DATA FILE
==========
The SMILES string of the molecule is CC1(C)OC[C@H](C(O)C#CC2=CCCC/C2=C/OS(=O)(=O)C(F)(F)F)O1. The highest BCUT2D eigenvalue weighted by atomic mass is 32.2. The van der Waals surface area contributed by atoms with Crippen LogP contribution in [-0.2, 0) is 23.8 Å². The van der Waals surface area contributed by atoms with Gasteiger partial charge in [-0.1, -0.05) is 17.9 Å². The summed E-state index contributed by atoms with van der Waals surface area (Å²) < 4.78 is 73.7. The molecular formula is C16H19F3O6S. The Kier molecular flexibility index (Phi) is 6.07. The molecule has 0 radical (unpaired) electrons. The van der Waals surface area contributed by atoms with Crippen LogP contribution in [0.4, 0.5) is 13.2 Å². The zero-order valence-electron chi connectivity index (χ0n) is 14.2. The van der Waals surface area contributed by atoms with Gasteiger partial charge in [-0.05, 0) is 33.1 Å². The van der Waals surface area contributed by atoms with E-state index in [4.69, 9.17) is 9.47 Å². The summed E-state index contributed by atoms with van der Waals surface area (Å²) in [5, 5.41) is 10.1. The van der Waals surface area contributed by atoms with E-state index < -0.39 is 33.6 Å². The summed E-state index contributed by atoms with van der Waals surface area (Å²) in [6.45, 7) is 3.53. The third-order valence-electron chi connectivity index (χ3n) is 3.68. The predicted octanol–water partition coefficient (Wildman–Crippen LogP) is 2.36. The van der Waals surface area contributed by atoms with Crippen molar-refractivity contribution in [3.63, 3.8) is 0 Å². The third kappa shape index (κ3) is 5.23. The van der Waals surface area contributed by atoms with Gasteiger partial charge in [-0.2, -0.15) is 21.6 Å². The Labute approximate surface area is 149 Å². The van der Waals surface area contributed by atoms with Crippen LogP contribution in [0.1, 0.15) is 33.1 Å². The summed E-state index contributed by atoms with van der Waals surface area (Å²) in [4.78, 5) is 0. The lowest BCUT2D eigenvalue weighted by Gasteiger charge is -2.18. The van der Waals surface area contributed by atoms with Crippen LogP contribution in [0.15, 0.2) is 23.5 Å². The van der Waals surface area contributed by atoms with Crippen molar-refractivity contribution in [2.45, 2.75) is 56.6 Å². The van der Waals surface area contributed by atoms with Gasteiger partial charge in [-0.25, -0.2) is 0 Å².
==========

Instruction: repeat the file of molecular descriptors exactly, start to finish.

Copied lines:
The SMILES string of the molecule is CC1(C)OC[C@H](C(O)C#CC2=CCCC/C2=C/OS(=O)(=O)C(F)(F)F)O1. The highest BCUT2D eigenvalue weighted by atomic mass is 32.2. The van der Waals surface area contributed by atoms with Crippen LogP contribution in [-0.2, 0) is 23.8 Å². The van der Waals surface area contributed by atoms with Gasteiger partial charge in [-0.1, -0.05) is 17.9 Å². The summed E-state index contributed by atoms with van der Waals surface area (Å²) < 4.78 is 73.7. The molecular formula is C16H19F3O6S. The Kier molecular flexibility index (Phi) is 6.07. The molecule has 0 radical (unpaired) electrons. The van der Waals surface area contributed by atoms with Crippen LogP contribution in [0.4, 0.5) is 13.2 Å². The zero-order valence-electron chi connectivity index (χ0n) is 14.2. The van der Waals surface area contributed by atoms with Gasteiger partial charge in [-0.05, 0) is 33.1 Å². The van der Waals surface area contributed by atoms with E-state index in [4.69, 9.17) is 9.47 Å². The summed E-state index contributed by atoms with van der Waals surface area (Å²) in [5, 5.41) is 10.1. The van der Waals surface area contributed by atoms with E-state index < -0.39 is 33.6 Å². The summed E-state index contributed by atoms with van der Waals surface area (Å²) in [6.45, 7) is 3.53. The third-order valence-electron chi connectivity index (χ3n) is 3.68. The predicted octanol–water partition coefficient (Wildman–Crippen LogP) is 2.36. The van der Waals surface area contributed by atoms with Crippen molar-refractivity contribution in [3.63, 3.8) is 0 Å². The third kappa shape index (κ3) is 5.23. The van der Waals surface area contributed by atoms with Gasteiger partial charge in [-0.2, -0.15) is 21.6 Å². The Labute approximate surface area is 149 Å². The van der Waals surface area contributed by atoms with Crippen LogP contribution in [0.1, 0.15) is 33.1 Å². The summed E-state index contributed by atoms with van der Waals surface area (Å²) in [4.78, 5) is 0. The lowest BCUT2D eigenvalue weighted by Gasteiger charge is -2.18. The van der Waals surface area contributed by atoms with Crippen LogP contribution in [0.15, 0.2) is 23.5 Å². The van der Waals surface area contributed by atoms with Crippen molar-refractivity contribution in [2.45, 2.75) is 56.6 Å². The van der Waals surface area contributed by atoms with Gasteiger partial charge in [-0.25, -0.2) is 0 Å².